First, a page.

An executor, also called a personal representative, is the person in charge of distributing property to heirs and settling a decedent's estate. A female appointed to handle an estate is sometimes called an executrix. Naming an executor in a will avoids the need for a court-appointed executor after death and usually saves the estate money. This is because court-appointed executors generally charge high fees in contrast to relatives or friends who are chosen to serve.
Naming an Executor
Choose an executor who is responsible, competent, trustworthy and willing to serve. Check executor restrictions in your state since some jurisdictions prohibit felons from serving or have special requirements for executors living out-of-state. Also check state age requirements since executors usually must be at least 18 years old.
Include a provision in your will that specifically appoints the person of your choice as executor of your estate. When drafting your will, you should always consider consulting a legal advisor or online legal document service. Make the appointment direct and clear. For example, "I hereby nominate John Doe to serve as executor of my estate." Consider appointing an alternate executor in case your first choice is unable to serve. For example, "If John Doe cannot or will not act as my estate's executor, I nominate Jack Smith as alternate executor."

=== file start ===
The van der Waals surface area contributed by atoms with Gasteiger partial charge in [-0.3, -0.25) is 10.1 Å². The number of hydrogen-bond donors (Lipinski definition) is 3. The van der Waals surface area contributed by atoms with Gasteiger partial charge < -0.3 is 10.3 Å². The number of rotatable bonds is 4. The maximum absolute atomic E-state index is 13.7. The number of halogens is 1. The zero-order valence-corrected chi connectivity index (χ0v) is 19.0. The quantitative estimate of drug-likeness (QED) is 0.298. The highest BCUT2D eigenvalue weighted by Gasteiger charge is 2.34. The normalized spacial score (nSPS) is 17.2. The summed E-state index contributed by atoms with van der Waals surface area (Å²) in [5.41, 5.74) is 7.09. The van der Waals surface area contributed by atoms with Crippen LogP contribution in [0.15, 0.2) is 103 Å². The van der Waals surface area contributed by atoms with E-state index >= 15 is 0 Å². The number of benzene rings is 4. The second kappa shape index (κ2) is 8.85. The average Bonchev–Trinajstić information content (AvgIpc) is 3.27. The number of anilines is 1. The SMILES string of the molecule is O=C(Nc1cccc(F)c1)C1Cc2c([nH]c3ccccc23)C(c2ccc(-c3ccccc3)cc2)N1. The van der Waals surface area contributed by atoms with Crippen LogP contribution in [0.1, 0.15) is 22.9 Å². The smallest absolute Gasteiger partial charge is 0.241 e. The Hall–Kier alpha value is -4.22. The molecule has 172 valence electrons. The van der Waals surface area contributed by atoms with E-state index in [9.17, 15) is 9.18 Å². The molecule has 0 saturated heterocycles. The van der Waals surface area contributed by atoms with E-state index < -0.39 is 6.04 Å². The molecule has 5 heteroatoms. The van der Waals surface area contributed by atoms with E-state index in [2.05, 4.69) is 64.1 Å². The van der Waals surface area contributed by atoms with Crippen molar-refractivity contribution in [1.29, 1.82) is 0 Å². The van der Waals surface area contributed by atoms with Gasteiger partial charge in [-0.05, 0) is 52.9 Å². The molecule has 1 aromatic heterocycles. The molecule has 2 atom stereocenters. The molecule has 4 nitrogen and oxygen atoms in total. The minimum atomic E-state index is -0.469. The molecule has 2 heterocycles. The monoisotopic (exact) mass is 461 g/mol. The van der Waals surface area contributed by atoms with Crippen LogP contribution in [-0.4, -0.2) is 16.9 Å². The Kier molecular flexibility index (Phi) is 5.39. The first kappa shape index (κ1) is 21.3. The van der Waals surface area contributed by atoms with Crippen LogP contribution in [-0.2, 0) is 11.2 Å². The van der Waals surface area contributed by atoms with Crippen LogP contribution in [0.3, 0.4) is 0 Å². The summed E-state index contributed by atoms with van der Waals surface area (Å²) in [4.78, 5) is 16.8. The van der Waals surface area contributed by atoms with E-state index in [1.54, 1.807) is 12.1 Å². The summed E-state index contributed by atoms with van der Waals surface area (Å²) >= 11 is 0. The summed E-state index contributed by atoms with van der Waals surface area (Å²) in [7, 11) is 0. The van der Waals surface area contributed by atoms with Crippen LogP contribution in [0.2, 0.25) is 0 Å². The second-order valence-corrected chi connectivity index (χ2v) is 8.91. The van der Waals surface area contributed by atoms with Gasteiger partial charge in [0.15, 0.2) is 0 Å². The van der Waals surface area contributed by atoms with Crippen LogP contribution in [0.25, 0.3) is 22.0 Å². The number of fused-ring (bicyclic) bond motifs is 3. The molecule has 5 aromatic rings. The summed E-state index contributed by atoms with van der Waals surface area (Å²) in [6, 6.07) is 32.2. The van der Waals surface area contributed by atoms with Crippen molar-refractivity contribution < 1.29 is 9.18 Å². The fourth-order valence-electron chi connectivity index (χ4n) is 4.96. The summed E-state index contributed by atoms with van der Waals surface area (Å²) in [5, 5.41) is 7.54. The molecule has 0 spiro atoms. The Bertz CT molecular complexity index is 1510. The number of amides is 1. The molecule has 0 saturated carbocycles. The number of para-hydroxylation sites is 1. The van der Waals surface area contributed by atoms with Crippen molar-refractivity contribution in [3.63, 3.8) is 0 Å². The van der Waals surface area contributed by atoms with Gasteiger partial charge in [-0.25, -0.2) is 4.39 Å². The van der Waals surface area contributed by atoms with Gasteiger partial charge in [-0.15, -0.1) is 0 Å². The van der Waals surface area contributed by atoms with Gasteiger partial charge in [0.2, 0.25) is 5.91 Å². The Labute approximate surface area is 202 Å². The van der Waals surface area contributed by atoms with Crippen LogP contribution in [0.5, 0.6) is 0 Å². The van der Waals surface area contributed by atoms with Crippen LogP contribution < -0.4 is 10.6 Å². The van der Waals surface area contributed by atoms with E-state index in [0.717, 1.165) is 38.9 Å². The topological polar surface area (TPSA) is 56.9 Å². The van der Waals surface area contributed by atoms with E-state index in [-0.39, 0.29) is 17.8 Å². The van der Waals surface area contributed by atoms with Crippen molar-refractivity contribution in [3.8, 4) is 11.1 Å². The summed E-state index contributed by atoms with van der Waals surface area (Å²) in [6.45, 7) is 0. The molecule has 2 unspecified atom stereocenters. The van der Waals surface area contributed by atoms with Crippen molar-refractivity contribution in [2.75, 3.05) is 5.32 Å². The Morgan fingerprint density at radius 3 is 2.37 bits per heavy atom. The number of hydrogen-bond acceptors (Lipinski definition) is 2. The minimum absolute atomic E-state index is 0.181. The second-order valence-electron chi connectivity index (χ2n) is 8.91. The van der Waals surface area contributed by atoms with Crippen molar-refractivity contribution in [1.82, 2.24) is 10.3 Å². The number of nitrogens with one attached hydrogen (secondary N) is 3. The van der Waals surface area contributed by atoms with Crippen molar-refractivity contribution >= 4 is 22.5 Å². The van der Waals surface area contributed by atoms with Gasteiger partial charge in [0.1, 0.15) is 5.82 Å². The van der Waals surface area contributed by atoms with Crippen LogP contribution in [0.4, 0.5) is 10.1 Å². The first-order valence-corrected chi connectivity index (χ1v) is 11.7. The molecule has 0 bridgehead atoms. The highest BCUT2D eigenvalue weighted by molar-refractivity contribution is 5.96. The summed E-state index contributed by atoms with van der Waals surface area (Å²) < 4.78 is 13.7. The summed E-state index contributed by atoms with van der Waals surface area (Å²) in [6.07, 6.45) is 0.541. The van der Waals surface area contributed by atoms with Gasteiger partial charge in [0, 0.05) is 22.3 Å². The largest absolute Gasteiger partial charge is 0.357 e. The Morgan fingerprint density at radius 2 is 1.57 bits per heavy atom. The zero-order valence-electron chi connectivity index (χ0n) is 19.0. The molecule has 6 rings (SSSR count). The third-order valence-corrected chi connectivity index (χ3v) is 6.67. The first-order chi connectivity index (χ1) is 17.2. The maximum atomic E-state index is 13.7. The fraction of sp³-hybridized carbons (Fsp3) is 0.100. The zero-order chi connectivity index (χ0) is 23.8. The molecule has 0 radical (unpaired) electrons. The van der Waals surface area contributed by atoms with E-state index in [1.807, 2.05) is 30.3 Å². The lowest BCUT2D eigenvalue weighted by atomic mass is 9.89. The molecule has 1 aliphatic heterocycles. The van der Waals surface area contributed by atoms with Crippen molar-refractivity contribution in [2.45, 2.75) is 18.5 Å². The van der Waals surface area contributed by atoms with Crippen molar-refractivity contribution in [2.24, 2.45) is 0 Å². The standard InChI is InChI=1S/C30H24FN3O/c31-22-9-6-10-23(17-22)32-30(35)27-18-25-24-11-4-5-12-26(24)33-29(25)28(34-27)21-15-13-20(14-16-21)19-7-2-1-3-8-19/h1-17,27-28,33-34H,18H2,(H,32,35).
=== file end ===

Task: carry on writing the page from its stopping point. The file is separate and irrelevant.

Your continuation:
Consider waiving bond requirements for your executor. This means your executor will not need to post a bond to begin probating the estate. Also consider allowing for an independent or unsupervised probate of your estate. This allows for a quicker process since the executor, who then may be referred to as an independent administrator, can act with less probate court involvement. Check your state laws and carefully consider your particular circumstances when making decisions about bonds and independent probate directions.
Each state has its own probate laws governing decedent estates and executors. You should check with a legal expert in your state to answer specific questions about executorships to ensure you are are complying with your state law. You should not give legal advice or draft legal documents for third parties unless you are an attorney.
Maggie Lourdes is a full-time attorney in southeast Michigan. She teaches law at Cleary University in Ann Arbor and online for National University in San Diego. Her writing has been featured in "Realtor Magazine," the N.Y. State Bar's "Health Law Journal," "Oakland County Legal News," "Michigan Probate & Estate Planning Journal," "Eye Spy Magazine" and "Surplus Today" magazine.